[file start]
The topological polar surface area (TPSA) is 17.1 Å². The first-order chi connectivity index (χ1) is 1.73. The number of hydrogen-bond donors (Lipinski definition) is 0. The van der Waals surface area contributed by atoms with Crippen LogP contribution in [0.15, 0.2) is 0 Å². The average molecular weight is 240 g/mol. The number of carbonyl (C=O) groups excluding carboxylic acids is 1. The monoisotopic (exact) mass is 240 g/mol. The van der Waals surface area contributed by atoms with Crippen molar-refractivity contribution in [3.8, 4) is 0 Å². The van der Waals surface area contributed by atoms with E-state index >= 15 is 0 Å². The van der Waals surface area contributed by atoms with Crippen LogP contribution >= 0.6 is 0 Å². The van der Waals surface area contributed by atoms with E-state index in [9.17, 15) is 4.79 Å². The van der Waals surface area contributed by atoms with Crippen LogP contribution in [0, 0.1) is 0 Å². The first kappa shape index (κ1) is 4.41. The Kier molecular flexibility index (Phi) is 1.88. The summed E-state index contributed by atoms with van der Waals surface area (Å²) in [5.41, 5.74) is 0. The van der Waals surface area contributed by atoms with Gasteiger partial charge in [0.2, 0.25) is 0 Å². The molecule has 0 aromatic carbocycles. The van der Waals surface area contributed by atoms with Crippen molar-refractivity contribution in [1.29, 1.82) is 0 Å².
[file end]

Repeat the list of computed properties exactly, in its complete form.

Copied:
The topological polar surface area (TPSA) is 17.1 Å². The first-order chi connectivity index (χ1) is 1.73. The number of hydrogen-bond donors (Lipinski definition) is 0. The van der Waals surface area contributed by atoms with Crippen LogP contribution in [0.15, 0.2) is 0 Å². The average molecular weight is 240 g/mol. The number of carbonyl (C=O) groups excluding carboxylic acids is 1. The monoisotopic (exact) mass is 240 g/mol. The van der Waals surface area contributed by atoms with Crippen molar-refractivity contribution in [3.8, 4) is 0 Å². The van der Waals surface area contributed by atoms with E-state index >= 15 is 0 Å². The van der Waals surface area contributed by atoms with Crippen LogP contribution >= 0.6 is 0 Å². The van der Waals surface area contributed by atoms with E-state index in [9.17, 15) is 4.79 Å². The van der Waals surface area contributed by atoms with Crippen LogP contribution in [0, 0.1) is 0 Å². The first kappa shape index (κ1) is 4.41. The Kier molecular flexibility index (Phi) is 1.88. The summed E-state index contributed by atoms with van der Waals surface area (Å²) in [5.41, 5.74) is 0. The van der Waals surface area contributed by atoms with Gasteiger partial charge in [0.2, 0.25) is 0 Å². The molecule has 0 aromatic carbocycles. The van der Waals surface area contributed by atoms with Crippen molar-refractivity contribution in [1.29, 1.82) is 0 Å².